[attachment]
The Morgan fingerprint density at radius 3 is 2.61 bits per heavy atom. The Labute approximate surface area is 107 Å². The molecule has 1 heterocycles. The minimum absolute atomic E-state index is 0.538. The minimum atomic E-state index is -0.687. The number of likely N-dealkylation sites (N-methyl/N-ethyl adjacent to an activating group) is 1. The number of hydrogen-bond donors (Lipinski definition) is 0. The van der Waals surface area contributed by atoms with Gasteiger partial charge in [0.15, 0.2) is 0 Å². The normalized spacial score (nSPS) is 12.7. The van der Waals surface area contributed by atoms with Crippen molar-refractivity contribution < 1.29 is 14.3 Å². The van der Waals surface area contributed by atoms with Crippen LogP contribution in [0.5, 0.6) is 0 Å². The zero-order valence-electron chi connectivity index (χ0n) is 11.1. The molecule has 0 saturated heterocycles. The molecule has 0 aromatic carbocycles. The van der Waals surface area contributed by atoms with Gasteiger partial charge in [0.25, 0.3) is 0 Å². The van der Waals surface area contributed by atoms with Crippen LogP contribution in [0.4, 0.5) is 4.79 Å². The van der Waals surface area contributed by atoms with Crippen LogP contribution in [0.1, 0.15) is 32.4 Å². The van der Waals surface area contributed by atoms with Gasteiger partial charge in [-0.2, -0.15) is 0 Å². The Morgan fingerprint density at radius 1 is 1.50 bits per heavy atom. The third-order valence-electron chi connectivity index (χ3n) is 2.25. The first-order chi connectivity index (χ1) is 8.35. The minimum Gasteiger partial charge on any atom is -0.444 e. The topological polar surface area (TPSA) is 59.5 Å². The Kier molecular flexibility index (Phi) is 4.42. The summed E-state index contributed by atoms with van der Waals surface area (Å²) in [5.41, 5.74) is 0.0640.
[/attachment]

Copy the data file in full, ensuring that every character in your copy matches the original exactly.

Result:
The Morgan fingerprint density at radius 3 is 2.61 bits per heavy atom. The Labute approximate surface area is 107 Å². The molecule has 1 heterocycles. The minimum absolute atomic E-state index is 0.538. The minimum atomic E-state index is -0.687. The number of likely N-dealkylation sites (N-methyl/N-ethyl adjacent to an activating group) is 1. The number of hydrogen-bond donors (Lipinski definition) is 0. The van der Waals surface area contributed by atoms with Gasteiger partial charge in [0.15, 0.2) is 0 Å². The normalized spacial score (nSPS) is 12.7. The van der Waals surface area contributed by atoms with Crippen molar-refractivity contribution < 1.29 is 14.3 Å². The van der Waals surface area contributed by atoms with Crippen LogP contribution in [0.5, 0.6) is 0 Å². The zero-order valence-electron chi connectivity index (χ0n) is 11.1. The molecule has 0 saturated heterocycles. The molecule has 0 aromatic carbocycles. The van der Waals surface area contributed by atoms with Gasteiger partial charge in [0.25, 0.3) is 0 Å². The van der Waals surface area contributed by atoms with Crippen LogP contribution in [0.4, 0.5) is 4.79 Å². The van der Waals surface area contributed by atoms with Crippen LogP contribution in [0.1, 0.15) is 32.4 Å². The van der Waals surface area contributed by atoms with Gasteiger partial charge in [-0.2, -0.15) is 0 Å². The Morgan fingerprint density at radius 1 is 1.50 bits per heavy atom. The third-order valence-electron chi connectivity index (χ3n) is 2.25. The first-order chi connectivity index (χ1) is 8.35. The minimum Gasteiger partial charge on any atom is -0.444 e. The topological polar surface area (TPSA) is 59.5 Å². The Kier molecular flexibility index (Phi) is 4.42. The summed E-state index contributed by atoms with van der Waals surface area (Å²) in [5.41, 5.74) is 0.0640.